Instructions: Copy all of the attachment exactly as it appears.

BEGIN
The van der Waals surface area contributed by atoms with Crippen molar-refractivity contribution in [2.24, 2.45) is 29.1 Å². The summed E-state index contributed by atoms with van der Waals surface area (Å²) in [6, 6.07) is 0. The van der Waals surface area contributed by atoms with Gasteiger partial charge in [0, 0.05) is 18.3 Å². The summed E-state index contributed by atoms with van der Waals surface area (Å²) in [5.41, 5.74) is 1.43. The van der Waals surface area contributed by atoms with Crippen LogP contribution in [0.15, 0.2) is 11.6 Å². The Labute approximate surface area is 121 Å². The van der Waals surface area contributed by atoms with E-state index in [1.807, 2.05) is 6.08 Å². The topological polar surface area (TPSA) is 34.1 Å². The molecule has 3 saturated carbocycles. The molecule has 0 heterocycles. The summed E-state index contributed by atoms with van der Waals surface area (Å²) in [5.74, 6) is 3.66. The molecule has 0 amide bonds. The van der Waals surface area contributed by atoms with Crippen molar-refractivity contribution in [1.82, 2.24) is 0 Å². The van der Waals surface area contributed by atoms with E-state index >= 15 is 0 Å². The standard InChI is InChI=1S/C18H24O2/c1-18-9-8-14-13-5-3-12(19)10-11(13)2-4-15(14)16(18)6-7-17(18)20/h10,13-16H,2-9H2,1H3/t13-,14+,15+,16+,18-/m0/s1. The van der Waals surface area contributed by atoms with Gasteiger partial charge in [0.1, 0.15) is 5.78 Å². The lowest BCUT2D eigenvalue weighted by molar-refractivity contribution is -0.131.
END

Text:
The van der Waals surface area contributed by atoms with Crippen molar-refractivity contribution in [2.24, 2.45) is 29.1 Å². The summed E-state index contributed by atoms with van der Waals surface area (Å²) in [6, 6.07) is 0. The van der Waals surface area contributed by atoms with Gasteiger partial charge in [0, 0.05) is 18.3 Å². The summed E-state index contributed by atoms with van der Waals surface area (Å²) in [5.41, 5.74) is 1.43. The van der Waals surface area contributed by atoms with Crippen LogP contribution in [0.15, 0.2) is 11.6 Å². The Labute approximate surface area is 121 Å². The van der Waals surface area contributed by atoms with E-state index in [1.807, 2.05) is 6.08 Å². The topological polar surface area (TPSA) is 34.1 Å². The molecule has 3 saturated carbocycles. The molecule has 0 heterocycles. The summed E-state index contributed by atoms with van der Waals surface area (Å²) in [5.74, 6) is 3.66. The molecule has 0 amide bonds. The van der Waals surface area contributed by atoms with Crippen molar-refractivity contribution in [1.82, 2.24) is 0 Å². The van der Waals surface area contributed by atoms with E-state index >= 15 is 0 Å². The standard InChI is InChI=1S/C18H24O2/c1-18-9-8-14-13-5-3-12(19)10-11(13)2-4-15(14)16(18)6-7-17(18)20/h10,13-16H,2-9H2,1H3/t13-,14+,15+,16+,18-/m0/s1. The van der Waals surface area contributed by atoms with Gasteiger partial charge in [0.1, 0.15) is 5.78 Å². The lowest BCUT2D eigenvalue weighted by molar-refractivity contribution is -0.131.